US Secretary of State Mike Pompeo has accused Iran of lack of cooperation with the International Atomic Energy Agency (IAEA) and talked about secret "nuclear activities" in the country. The Iranian regime's lack of cooperation with the IAEA raises questions about possible "undeclared nuclear materials and activities," Pompeo wrote on Twitter. "This fits in with the '40-year-long pattern of lies of Iran.'" The world will not fall for it, and Iran will be barred all the way to a possible nuclear bomb, it said.
Pompeo did not explain his suspicion that Iran was pursuing secret nuclear activities. Most recently, Israeli Prime Minister Benjamin Netanyahu accused Iran of destroying a secret nuclear weapons facility after it was discovered by Israel.
Iran violates provisions of the nuclear agreement
The Iranian leadership recently publicly announced its intention to phase out the provisions of the 2015 International Atomic Energy Agreement. Last week, President Hassan Ruhani announced that the Iranian Atomic Energy Agency would expand the expansion of national nuclear technology and research. The Atomic Energy Agency had confirmed on Monday that Iran has continued to break away from the restrictions of the nuclear agreement. For example, Iranian researchers have installed additional centrifuges that can be used for faster and more efficient uranium enrichment.
With its partial exit, Iran intends to put pressure on the European negotiating partners to circumvent the US sanctions against the country and to normalize economic relations. This was pledged to Iran at the conclusion of the agreement in 2015 - and France, Britain and Germany want to stick to it.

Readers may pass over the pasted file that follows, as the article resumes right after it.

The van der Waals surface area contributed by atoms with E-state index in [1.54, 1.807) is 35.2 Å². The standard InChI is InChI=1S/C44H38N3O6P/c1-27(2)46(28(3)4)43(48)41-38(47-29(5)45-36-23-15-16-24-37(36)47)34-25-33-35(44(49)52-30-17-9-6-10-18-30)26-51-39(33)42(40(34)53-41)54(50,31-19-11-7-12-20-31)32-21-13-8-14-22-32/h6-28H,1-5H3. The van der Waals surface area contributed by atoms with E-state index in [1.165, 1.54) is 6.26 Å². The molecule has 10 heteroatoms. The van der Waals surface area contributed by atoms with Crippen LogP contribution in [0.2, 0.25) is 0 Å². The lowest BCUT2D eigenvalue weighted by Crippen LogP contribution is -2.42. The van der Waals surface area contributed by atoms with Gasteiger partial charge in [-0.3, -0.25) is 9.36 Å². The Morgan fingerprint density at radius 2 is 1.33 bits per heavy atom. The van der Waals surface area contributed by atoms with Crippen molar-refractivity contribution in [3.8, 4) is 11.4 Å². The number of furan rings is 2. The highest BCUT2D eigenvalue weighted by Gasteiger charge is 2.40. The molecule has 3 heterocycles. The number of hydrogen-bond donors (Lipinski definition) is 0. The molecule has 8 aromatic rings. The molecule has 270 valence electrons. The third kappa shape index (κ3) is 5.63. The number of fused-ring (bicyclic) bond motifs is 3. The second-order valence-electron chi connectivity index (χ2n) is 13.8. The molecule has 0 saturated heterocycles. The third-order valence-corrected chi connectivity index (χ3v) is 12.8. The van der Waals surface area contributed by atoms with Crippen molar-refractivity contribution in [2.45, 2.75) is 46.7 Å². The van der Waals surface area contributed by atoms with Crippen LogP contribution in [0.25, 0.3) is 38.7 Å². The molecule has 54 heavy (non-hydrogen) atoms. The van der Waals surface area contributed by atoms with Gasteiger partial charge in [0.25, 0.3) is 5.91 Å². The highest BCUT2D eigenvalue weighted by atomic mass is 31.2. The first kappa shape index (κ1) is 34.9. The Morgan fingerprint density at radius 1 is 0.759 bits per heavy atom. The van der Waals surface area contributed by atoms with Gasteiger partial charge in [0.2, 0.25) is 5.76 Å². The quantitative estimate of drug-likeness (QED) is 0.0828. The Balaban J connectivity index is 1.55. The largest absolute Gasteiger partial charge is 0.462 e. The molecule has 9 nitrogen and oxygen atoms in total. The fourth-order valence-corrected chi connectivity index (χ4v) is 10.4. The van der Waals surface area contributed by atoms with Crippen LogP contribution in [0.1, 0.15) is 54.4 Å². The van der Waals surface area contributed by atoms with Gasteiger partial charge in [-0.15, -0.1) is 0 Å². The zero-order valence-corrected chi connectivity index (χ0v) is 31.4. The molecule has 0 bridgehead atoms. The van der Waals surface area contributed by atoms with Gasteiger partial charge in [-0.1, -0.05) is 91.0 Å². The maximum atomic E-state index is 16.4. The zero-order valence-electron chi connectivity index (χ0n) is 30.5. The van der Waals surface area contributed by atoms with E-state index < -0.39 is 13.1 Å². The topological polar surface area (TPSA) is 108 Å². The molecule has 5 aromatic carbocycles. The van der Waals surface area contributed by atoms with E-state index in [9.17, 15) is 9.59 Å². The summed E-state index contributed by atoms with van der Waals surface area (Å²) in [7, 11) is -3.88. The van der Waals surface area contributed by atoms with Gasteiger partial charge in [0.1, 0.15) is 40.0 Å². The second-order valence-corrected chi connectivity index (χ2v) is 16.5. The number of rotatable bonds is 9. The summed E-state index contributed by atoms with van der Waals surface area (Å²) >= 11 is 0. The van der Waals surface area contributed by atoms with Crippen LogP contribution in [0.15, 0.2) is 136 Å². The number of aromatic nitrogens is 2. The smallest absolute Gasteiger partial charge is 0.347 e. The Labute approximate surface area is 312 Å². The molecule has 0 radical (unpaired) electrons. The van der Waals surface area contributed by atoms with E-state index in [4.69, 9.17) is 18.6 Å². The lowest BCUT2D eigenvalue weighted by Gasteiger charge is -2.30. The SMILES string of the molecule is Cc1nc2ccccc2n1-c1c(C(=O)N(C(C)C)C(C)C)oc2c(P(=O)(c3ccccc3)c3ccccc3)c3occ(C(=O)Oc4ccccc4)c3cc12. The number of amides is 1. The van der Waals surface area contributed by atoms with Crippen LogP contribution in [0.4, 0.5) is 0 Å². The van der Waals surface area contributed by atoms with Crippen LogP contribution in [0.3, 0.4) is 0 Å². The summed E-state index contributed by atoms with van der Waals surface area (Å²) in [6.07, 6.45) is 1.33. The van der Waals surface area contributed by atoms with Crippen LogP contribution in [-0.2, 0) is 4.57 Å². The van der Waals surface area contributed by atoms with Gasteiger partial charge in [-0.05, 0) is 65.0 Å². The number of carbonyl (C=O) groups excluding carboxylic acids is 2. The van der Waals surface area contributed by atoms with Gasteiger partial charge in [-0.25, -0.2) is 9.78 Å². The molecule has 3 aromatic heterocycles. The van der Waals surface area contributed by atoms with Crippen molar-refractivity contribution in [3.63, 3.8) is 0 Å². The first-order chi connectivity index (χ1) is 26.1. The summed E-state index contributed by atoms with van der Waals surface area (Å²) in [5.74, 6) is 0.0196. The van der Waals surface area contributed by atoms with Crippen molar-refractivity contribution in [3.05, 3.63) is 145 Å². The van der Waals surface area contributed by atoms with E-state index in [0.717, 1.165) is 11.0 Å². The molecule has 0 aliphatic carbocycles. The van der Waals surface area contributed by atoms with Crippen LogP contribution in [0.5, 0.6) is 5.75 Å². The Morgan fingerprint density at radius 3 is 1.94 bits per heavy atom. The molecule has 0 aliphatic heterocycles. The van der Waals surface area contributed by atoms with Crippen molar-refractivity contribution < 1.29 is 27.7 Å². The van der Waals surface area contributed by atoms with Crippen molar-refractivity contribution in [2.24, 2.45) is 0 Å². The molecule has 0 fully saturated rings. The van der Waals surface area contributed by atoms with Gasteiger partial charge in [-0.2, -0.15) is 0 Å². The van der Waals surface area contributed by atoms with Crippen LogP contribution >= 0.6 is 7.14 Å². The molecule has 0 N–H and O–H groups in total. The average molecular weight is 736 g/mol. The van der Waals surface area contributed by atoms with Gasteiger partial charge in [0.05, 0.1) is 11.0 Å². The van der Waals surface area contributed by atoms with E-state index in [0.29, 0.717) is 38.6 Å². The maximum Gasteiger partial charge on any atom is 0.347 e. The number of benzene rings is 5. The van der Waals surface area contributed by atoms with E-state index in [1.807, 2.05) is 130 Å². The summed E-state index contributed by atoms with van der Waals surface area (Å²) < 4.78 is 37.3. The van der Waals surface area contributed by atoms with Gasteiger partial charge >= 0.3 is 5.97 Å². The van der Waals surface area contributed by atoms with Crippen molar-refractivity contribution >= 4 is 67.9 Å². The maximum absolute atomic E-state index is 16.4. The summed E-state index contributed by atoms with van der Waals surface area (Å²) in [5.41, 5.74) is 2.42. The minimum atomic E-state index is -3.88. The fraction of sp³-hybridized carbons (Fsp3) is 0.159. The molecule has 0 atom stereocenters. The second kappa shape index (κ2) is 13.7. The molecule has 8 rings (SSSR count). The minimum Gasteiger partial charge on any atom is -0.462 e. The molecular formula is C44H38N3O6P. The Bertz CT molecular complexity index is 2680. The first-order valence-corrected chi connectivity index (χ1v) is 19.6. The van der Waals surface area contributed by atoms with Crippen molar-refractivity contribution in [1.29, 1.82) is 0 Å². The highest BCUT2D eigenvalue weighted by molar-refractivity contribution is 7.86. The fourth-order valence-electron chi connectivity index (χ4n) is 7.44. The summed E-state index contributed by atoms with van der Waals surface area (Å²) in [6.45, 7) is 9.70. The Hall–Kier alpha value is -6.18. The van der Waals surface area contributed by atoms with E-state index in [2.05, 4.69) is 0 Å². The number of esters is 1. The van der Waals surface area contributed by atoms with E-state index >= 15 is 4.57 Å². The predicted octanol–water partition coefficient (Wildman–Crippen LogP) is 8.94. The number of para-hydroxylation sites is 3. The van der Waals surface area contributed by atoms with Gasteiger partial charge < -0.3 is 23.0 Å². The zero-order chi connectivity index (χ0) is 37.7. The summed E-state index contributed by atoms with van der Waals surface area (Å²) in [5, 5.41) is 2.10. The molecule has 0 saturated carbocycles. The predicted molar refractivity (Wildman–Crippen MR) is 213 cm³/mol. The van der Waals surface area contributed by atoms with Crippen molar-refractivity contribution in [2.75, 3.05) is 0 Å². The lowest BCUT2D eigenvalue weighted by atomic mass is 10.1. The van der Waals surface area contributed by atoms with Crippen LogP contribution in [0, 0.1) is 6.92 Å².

By contrast, the US unilaterally terminated the agreement last year. Since then, the US leadership has been trying to force Iran to use massive economic sanctions to negotiate a new, broader and stricter agreement.
Trump apparently still willing to meet Ruhani
In the meantime Pompeo spoke positively about a possible meeting between US President Donald Trump and the Iranian leadership. Speaking to journalists, he asked if he could imagine Trump meeting with the Iranian leadership on the sidelines of the UN General Assembly later this month: "Sure."
Even US Treasury Secretary Steven Mnuchin said at the joint press conference, Trump was ready for a meeting with Iran's head of state Hassan Ruhani "without preconditions" ready. However, the US policy of "maximum pressure" on Tehran will continue. Thus, Mnuchin announced new sanctions against Iran and allies of the country. The punitive measures are aimed, among others, at leaders of the Al-Kuds Brigades - the Iranian Revolutionary Guards' elite force active abroad - and the Shiite Hezbollah militia. The US government justifies these sanctions with "terrorist" activities.
Trump had recently signaled several times readiness for a bilateral meeting with the Iranian president. The Iranian president had rejected this repeatedly. At best, negotiations in the multilateral framework of the so-called 5 + 1 group, which had negotiated the nuclear agreement of 2015, are conceivable, Ruhani said last week. As a precondition for such a meeting, however, the US would have to lift its sanctions.